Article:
Second, the State Department should discuss its organizational plans with counterpart agencies — including the Departments of Defense, Homeland Security, Commerce, Treasury, Justice, and Energy — something the last administration, according to the Government Accountability Office, did not do. The National Security Council should lead this discussion and specifically address whether federal agencies are handling emerging technology policy with the kind of comprehensive focus it requires, and not merely as an adjunct of cyber security.

Third, the new undersecretary should report to the third-ranking official in the department, the deputy secretary for management and resources, a position Congress should mandate that every administration fill. Undersecretaries usually report to the secretary of state, but the reality is that they do not all get equal attention. This alternative structure would ensure consistent, high-level involvement. It would give cyber diplomats the stature to go toe-to-toe with counterparts, both in the U.S. policymaking process and in foreign governments, who would see them as influential representatives of a powerful part of the State Department.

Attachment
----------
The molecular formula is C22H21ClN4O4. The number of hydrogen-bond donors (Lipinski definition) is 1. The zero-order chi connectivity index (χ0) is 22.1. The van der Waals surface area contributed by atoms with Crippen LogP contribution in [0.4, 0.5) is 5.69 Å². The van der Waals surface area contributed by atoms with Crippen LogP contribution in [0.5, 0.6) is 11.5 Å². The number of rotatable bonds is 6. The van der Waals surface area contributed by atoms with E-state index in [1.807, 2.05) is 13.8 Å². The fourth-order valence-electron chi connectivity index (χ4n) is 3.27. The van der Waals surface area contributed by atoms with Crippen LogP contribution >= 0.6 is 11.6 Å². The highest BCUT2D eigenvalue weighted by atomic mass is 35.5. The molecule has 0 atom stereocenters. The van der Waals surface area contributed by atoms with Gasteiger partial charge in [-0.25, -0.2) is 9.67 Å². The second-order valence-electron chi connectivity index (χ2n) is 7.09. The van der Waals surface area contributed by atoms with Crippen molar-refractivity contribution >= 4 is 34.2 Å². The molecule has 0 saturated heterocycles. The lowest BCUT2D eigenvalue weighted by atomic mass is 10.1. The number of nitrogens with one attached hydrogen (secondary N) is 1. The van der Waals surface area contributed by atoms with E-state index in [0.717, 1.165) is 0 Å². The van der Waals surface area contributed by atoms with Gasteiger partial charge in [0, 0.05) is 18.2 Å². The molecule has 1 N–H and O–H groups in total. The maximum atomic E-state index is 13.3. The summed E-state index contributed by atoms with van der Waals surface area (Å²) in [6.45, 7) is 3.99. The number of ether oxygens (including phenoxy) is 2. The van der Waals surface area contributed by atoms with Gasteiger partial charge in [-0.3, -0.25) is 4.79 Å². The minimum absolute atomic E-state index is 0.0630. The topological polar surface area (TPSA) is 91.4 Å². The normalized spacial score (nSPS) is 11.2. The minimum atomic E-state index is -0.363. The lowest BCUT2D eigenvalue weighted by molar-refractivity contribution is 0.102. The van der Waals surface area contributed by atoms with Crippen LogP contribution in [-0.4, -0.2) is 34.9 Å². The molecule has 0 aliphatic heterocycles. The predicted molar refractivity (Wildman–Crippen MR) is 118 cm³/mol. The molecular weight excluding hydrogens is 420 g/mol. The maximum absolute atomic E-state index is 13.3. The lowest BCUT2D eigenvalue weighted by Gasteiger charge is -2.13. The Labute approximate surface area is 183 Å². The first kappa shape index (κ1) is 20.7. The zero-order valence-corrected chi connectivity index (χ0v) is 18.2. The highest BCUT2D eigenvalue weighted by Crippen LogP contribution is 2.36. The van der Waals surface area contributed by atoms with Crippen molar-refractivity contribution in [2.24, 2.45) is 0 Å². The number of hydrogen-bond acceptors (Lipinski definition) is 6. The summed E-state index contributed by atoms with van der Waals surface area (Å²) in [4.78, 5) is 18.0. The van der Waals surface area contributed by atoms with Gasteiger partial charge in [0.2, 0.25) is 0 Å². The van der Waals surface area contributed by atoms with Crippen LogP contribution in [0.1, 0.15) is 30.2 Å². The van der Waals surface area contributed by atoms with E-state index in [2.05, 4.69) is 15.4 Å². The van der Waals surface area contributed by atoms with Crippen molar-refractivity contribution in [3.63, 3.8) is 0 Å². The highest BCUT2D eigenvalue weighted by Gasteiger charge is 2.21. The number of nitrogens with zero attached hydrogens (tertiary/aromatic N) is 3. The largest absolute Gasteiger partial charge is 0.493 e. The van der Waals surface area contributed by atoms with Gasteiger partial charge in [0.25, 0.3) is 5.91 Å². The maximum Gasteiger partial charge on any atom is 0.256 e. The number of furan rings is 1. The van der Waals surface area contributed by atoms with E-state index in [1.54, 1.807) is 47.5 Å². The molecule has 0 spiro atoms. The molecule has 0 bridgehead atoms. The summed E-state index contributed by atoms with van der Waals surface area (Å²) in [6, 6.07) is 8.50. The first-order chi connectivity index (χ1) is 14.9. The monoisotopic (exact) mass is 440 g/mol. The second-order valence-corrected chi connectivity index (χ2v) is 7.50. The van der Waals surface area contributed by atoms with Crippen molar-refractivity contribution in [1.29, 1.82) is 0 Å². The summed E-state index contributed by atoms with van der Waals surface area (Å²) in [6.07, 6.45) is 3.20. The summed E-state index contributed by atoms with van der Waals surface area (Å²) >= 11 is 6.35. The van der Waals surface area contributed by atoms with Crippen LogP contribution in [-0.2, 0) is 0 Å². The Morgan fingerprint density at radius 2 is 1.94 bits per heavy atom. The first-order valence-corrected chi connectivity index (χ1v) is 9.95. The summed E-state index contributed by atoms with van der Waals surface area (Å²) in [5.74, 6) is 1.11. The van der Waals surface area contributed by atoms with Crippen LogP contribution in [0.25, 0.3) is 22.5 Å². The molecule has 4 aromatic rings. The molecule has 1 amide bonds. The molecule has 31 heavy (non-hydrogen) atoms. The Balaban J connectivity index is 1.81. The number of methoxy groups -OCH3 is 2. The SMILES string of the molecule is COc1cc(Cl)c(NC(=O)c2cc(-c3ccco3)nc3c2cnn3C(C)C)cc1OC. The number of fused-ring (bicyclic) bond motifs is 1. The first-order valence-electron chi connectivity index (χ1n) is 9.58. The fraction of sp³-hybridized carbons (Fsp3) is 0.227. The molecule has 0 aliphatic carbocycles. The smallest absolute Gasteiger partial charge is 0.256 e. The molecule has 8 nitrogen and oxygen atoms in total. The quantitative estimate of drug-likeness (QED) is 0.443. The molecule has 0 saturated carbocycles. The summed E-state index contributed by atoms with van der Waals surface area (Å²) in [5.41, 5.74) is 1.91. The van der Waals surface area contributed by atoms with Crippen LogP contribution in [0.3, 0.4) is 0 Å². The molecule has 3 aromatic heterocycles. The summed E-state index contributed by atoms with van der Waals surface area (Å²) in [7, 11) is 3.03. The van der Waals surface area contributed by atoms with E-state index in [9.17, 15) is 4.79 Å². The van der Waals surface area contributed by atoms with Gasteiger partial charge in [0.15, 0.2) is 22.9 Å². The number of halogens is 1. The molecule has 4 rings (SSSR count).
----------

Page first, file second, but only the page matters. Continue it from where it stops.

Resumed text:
Organize for the Present, With a Clear View of the Future

America faces a tidal wave of challenges wrought by unprecedented and ubiquitous advances in emerging technologies and the rise of China as an anti-democratic economic superpower. The State Department has a leading role to play in addressing both challenges. Consolidating all technology issues under a single undersecretary would significantly strengthen the department’s hand in the interagency policymaking process. The department is better positioned than its interagency counterparts to articulate a national emerging technology policy that accounts for the full range of U.S. national interests, not just those related to security. Multidimensionality is the State Department’s core comparative advantage. Consolidation would reinforce it. No other agency has the mandate, the expertise, and the credibility to compel consideration of that vital perspective. Without it, the United States risks undermining its complex geostrategic interests with over-securitized responses to rivalry with China and the related, evolving challenges presented by the most rapid technological change ever experienced in human history.

The State Department’s technology policy apparatus was built for an era that no longer exists. This moment calls urgently for a bold reorganization. The past is never a good place to live.



Ferial Ara Saeed is CEO of Telegraph Strategies LLC, a risk management firm providing clients strategic guidance and analysis of political and economic trends. A former senior American diplomat with expertise on North Asia and the Middle East, she served as deputy U.S. coordinator for information and communications technology policy at the State Department, on the country desks for China, Japan, and Korea, and she advised both the undersecretary of state for economic and business affairs and the undersecretary of state for arms control and international security.

Image: State Department (Photo by Ron Przysucha)